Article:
© Guy Le Querrec/Magnum Photos

A Very Young Dancer

Jay Neugeboren
June 27, 2024

© Guy Le Querrec/Magnum Photos

My sister Claire died of bone cancer when she was 12 and I was 16. At the cemetery, which was on the far side of a wildlife preserve that bordered the western part of our Connecticut property, my mother, holding me close to her while I sobbed away, was stoic. My father wept inconsolably, and continued to do so, intermittently, when friends and family came to our home to comfort us during the week of shiva.

Then as now, bone cancer was not an uncommon cancer in children. During the last year of Claire’s life, her body, from the waist down, was covered always with a blanket following the amputation of her left leg so that I never saw what I both longed to see and was frightened of seeing. Instead, we spent most of our time together reminiscing about our years on the road, and talking about shows we’d been in—Babes in Toyland, The Mikado, and Showboat were favorites—and about performers we’d known.

One afternoon she asked if I remembered the time she’d asked if I thought she was old enough to let boys kiss her. Several boys had tried to kiss her, she said, and others, including one who claimed he’d already kissed me, had asked if they could. She said she was inclined to let the boys who asked to kiss her do so, but she wanted to know—she was ever a direct and uncomplicated child—what the best ways of kissing were. Some of her friends said that boys would try to put their tongues in her mouth, and she wondered, were this so, if she should let them, and what doing so would feel like.

Later, at a time when she was failing rapidly, she told me she had let three boys kiss her, that she liked being kissed, and that she was grateful to me for helping her experience what she regarded as a precious gift. Before that, and a half-year or so before her 11th birthday, Claire had been accepted into the New York City Ballet School, where young dancers were trained to be in the Corps du Ballet for Balanchine’s New York City Ballet Company. If not quite the prodigy dancers such as Gelsey Kirkland and Suzanne Farrell were, Claire was nevertheless a superior talent, and was being prepared for becoming a member of the ballet company, and eventually, or so our mother claimed Balanchine had told her, for principal roles.

Our mother, who was a gifted singer and dancer, and often played the lead in the touring companies we were part of, had placed us in a ballet school in Westport, Connecticut when Claire was 4 and I was 8. It was at this school, after a visit by Allegra Kent, that Claire and I first shared with each other our hopes to become world-famous ballerinas.

By the time she visited our school, Allegra Kent had retired from the New York City Ballet and had become a teacher of ballet. The fact that she singled us out from the dozen or so young girls in our class on that day, and told us we showed, in her words, “unique promise,” thrilled us. More telling, however, was the fact that, when we were all assembled after doing a set of barre exercises, she confided in us the fact that she was Jewish and that her true name was Iris Margo Cohen. She urged us not to err as she often had: that, in dance or life, we should never hide our true selves and desires.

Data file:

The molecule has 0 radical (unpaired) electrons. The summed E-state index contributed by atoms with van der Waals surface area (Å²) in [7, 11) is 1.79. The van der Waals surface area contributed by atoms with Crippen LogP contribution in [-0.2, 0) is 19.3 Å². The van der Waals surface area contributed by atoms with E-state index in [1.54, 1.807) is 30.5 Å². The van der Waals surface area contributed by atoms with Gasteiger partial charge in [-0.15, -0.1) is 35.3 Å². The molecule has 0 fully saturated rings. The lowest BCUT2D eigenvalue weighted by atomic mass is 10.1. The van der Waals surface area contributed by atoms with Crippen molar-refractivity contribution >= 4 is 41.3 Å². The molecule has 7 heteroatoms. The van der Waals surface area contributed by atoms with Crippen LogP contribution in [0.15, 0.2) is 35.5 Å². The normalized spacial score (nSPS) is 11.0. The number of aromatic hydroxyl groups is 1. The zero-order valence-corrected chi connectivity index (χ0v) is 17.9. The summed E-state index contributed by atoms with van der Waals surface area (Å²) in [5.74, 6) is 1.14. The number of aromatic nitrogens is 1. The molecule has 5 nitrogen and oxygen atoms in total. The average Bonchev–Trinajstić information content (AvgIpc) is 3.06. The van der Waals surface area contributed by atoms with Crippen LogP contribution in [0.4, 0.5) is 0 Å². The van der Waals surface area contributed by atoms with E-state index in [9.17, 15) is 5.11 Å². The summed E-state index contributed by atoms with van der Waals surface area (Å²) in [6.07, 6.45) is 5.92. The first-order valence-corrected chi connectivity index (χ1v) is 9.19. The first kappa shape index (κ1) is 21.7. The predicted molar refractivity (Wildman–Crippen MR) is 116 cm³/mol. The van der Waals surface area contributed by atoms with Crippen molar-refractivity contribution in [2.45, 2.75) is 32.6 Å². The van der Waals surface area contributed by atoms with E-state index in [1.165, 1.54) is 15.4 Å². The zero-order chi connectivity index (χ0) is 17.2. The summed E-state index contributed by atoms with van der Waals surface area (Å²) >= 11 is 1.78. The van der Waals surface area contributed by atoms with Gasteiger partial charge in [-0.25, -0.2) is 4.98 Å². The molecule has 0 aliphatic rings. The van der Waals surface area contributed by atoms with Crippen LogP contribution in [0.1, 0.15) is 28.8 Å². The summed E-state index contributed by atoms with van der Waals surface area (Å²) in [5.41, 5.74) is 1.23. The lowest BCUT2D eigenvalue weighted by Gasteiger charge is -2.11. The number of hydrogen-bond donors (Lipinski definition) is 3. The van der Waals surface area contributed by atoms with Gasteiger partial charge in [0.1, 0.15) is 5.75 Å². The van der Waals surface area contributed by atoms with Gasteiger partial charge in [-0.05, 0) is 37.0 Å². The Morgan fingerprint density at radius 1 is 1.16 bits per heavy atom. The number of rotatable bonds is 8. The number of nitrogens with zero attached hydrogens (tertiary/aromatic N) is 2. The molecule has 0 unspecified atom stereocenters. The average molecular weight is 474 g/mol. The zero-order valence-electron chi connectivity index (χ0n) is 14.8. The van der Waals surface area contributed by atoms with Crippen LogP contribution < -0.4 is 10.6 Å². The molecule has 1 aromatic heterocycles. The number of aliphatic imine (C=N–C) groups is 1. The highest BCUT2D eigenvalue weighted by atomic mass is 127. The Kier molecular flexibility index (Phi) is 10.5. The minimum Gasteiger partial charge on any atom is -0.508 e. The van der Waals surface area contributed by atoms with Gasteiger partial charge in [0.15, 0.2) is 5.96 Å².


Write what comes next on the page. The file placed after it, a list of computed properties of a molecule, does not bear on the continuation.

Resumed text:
Before Claire was accepted into the New York City Ballet School, I suffered a serious horseback riding accident where I broke three ankle bones and my tibia—which meant that the possibility of ever being as good as Claire became a physical impossibility that served to free me from any remaining hopes I’d had for a career in classical dance. Claire’s illness—the fact that she would leave the world before she fulfilled the dreams our parents had for her, and that she had for herself—probably removed whatever vestiges of envy or jealousy I still felt toward her while also giving me predictable feelings of schadenfreude: secret frissons of happiness. Still, her illness and death, while making part of me rejoice—a part of me I despised because I rejoiced—also deprived me of whatever small measures of affection I’d been receiving, or hoped to receive, from our parents.

Claire was not only the center of their attentions, but her condition brought with it daily accusations of imagined acts of meanness I’d committed—as intelligent as our parents were, they were devoid of anything resembling psychological sophistication—and they would ask, bluntly and repeatedly: “Why are you still alive when Claire is dying?”

Only once did I find the courage to reply. After my father had put Claire to sleep one afternoon for a nap, he asked me why the hell a no-good little slut like me was still alive when Claire would soon be gone. I replied—with what I now think of as remarkable sangfroid—that there were several familiar sayings that might explain the situation: The first, of course, was the commonplace about only the good dying young; and the second was the equally common notion that people like me—or him!—were probably too mean to die.

He slapped me across the face, to which not unforeseen act I responded by telling him that no matter how many times he hit me, I was not going to die before Claire did, and that he could bet his last dollar on the fact that no matter how many times or how hard he hit me, I was not going to cry. And I didn’t.

Jay Neugeboren’s 23rd book, After Camus, was published earlier this year.

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